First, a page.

If there’s one word to describe Rodney Hayden’s new album, it’s ‘rooted.’ Rooted in the old home place, as suggested by the family history of the title track and the fondly-recalled detail of “Goodbye to My Hometown” (reprised from 2003’s Living the Good Life). Rooted in rodeo imagery, which doubles as a kind of stand-in for the rambling musical life – the cowboy singer’s restless pursuit of song being one of the few things capable of tempting him away from home. When Hayden sings “It might seem like I’m chasing elusive dreams/But I bet, you’ll see me in Vegas,” the literal referent is the National Finals Rodeo – but the sentiment is the same as if he were aspiring to replace Garth at The Wynn. Rooted in fiddle, steel, and acoustic guitar, daring to sound unabashedly country in an age when it’s easy to mistake forsaking roots for a fast track to success. Encouragingly, Hayden’s principled stand on behalf of who he is and what he loves is making friends and admirers of heroes. It’s not every independent Texas album that includes a co-write with George Strait (“Good Horses Are Hard to Come By”) and a classic country duet with Kelly Willis (“I Drink to Remember”). With everything else going for it, the occasional foray into rodeo rock like “Buckaroo Man” is easily forgiven. A decade into his career, Hayden remains one of young country’s most imposing talents.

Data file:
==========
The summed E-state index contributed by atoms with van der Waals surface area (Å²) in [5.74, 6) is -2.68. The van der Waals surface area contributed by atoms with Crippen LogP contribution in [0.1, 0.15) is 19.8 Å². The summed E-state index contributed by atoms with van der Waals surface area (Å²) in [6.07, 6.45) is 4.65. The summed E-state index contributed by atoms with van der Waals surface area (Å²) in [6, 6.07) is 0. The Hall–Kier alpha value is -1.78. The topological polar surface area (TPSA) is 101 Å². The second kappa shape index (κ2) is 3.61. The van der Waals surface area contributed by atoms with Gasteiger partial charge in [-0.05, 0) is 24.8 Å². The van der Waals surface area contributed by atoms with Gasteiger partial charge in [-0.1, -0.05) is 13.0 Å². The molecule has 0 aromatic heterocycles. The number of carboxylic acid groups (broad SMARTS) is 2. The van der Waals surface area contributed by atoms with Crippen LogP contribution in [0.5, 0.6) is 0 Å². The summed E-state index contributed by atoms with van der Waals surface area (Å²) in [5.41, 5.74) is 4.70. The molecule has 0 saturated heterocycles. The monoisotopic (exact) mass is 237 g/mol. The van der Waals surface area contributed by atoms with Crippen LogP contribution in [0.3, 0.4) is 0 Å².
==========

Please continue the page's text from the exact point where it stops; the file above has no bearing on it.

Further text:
Recommended if you like: George Strait, Chris LeDoux
Grade (Pass/Fail only): PASS